The projected final cost for RMJM's Scottish Parliament building at Holyrood has increased to more than £300 million, leading to calls for an immediate debate on the issue from Scottish Conservatives.
The latest rise in costs is being blamed on an increase in security considerations following recent troubles in the Swiss, Indian and French parliaments, in local government buildings - and, of course, the 11 September attacks.
The initial maximum cost of the project was set at £40 million in 1997. However, this was prior to devolution and based on a conservatively projected floor space at a modest cost per square metre. The first estimate, after plans were drawn up by the late Catalan architect Enric Miralles, was £109 million.
This escalated after the death of Miralles and former Scottish first minister Donald Dewar to £195 million, the level at which the Scottish Parliament capped spending on the building in 2000.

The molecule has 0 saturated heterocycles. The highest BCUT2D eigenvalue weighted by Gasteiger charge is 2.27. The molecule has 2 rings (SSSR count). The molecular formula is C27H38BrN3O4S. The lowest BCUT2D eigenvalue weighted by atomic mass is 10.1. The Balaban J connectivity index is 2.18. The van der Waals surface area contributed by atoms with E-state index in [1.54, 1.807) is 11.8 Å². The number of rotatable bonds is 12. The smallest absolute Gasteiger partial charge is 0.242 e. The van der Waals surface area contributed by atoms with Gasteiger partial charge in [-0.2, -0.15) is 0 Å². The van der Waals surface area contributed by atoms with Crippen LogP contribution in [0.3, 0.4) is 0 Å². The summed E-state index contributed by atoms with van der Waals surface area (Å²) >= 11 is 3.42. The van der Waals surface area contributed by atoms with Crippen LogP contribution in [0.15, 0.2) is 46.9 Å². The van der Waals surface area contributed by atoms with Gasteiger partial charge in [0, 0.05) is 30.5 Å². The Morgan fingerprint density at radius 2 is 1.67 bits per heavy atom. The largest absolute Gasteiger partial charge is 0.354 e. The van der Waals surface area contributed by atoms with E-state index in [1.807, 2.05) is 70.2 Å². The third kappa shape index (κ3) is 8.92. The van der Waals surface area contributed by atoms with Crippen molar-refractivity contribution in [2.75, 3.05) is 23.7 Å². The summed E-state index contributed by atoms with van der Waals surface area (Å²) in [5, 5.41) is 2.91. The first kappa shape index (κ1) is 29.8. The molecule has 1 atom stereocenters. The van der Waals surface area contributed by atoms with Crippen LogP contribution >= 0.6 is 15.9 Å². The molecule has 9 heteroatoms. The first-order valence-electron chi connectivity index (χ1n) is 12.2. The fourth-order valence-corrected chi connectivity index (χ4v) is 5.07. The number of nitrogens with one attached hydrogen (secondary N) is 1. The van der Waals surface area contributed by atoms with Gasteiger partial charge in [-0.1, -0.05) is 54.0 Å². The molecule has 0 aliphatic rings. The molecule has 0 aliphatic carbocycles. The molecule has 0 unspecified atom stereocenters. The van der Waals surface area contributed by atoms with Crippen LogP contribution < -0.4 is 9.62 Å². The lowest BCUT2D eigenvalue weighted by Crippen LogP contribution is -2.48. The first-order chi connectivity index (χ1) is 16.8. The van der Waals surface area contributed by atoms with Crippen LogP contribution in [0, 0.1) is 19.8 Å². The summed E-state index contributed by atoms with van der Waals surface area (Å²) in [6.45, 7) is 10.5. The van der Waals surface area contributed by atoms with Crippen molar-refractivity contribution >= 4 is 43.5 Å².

That constraint was lifted the following year and costs have crept up ever since.
However, Scottish Parliament spokesman James McKenzie was quick to point out that the money is still well spent. 'We are constructing a public sector building with a 100-year projected lifespan, ' he said. 'We have just received the final part of our BREEAM assessment, and we received an 'excellent' rating on all three areas of the site. In addition, a great deal of time has been spent making sure that the disabled access is first class, and we have recently heard from the EU that it believes the scheme will have the best disabled access of any public building in Europe.'
Scottish Tory chiefs are still up in arms over the increased spending, with their leader David McLetchie suggesting that the money could have been far better spent on public services. Project architect RMJM declined to comment.